"YOU ARE ALL BROTHERS"
A TRUE CHRISTIAN FELLOWSHIP
June 10, 2014
It should be rather easy to understand that a true Christian fellowship must be based solely on the plain and open teachings of Jesus, with Jesus their leader and authority, to the glory of the Father. (Matthew 23:8-10) If it is based on anything else, the fellowship will be short lived. This has been demonstrated countless times throughout Christian history. Nearly every reform movement eventually reverted back to a type of authoritative religion of priest and so-called reverent men doling out ‘spiritual food’ to a complacent flock of followers. This cycle must come to an end. As has often been mentioned, it is insanity to keep repeating the same thing and expecting a different result. At some point, there must be a return to the religion Jesus practiced and promoted – a true Christian fellowship of brothers and sons of God. This is the best and only way of assuring that the Christ remains the head of the congregation and is never usurped by men.
In order to understand what a true Christian fellowship is, one must first come to appreciate the difference between spirituality and religion. Once that is understood, the identity and purpose of a true Christian fellowship becomes abundantly clear.
Spirituality vs. Religion
Spirituality, in its simplest form, is the relationship one has with God. It is where we build our faith; where we place our hopes; where we consecrate our lives; where we worship and pray. Spirituality is what Jeremiah prophesied about when he wrote:
“This is the covenant I will make with the people of Israel after that time,” declares the Lord. “I will put my law in their minds and write it on their hearts. I will be their God, and they will be my people. No longer will they teach their neighbor, or say to one another, ‘Know the Lord,’ because they will all know me, from the least of them to the greatest,” declares the Lord. “For I will forgive their wickedness and will remember their sins no more.”
– Jeremiah 31:33-34
Spirituality is what Jesus had in mind when he said:
“Blessed are the poor in spirit [devoid of spiritual arrogance], for theirs is the kingdom of heaven. ... Blessed are those who hunger and thirst for righteousness, for they will be filled. ... Blessed are the pure in heart, for they will see God.”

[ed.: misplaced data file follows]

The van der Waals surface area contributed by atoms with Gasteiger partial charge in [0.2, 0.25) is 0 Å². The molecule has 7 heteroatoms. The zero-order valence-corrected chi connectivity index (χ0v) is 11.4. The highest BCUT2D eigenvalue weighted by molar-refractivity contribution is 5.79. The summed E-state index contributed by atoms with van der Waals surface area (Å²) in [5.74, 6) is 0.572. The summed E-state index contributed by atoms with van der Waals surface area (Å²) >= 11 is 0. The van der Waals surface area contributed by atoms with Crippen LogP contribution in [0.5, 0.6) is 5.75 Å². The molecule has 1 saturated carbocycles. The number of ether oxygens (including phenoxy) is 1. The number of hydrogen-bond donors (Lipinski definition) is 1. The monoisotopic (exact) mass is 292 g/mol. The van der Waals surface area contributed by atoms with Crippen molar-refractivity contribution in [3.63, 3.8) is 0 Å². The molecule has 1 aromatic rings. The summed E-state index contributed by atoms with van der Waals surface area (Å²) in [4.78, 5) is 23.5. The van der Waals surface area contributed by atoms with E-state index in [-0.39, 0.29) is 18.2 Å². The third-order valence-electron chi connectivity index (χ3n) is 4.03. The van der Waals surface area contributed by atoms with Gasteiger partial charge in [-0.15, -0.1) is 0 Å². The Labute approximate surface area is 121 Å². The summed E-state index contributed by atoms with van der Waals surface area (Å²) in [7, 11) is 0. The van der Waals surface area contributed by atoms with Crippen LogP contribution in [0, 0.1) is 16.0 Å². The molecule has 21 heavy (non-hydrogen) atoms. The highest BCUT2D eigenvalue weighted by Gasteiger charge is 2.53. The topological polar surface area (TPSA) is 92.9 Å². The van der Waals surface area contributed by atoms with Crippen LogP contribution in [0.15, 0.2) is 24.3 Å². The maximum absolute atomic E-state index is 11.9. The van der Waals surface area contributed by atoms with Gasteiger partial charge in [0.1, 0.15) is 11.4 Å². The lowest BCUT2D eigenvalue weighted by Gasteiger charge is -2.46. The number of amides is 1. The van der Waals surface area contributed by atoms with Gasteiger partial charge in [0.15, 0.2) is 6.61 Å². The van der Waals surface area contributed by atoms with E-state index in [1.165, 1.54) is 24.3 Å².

– Matthew 5:3, 6, 8
And spirituality is what Paul had in mind when he wrote:
“Because you are his sons, God sent the Spirit of his Son into our hearts, the Spirit who calls out, “Abba, Father.” So you are no longer a slave, but God’s child; and since you are his child, God has made you also an heir.”
– Galatians 4:6-7
Spirituality is personal and must be cultivated, nurtured, grown, and evolved over time – time spent in personal communion with God by means of spirit. As Jeremiah wrote, spirituality is not taught by others. It is as Jesus promised:
“But when he, the Spirit of truth, comes, he will guide you into all the truth. He will not speak on his own; he will speak only what he hears, and he will tell you what is yet to come. He will glorify me because it is from me that he will receive what he will make known to you.”
– John 16:13-14
It is as the Apostle John wrote:
“I am writing these things to you about those who are trying to lead you astray. As for you, the anointing you received from him remains in you, and you do not need anyone to teach you. But as his anointing teaches you about all things and as that anointing is real, not counterfeit—just as it has taught you, remain in him.”
– 1 John 2:26-27
Spirituality comes from no man; it comes from the spirit of God that dwells within each one of us (1 Corinthians 3:16), and is ignited by the Spirit of Truth given by Jesus as Paul wrote: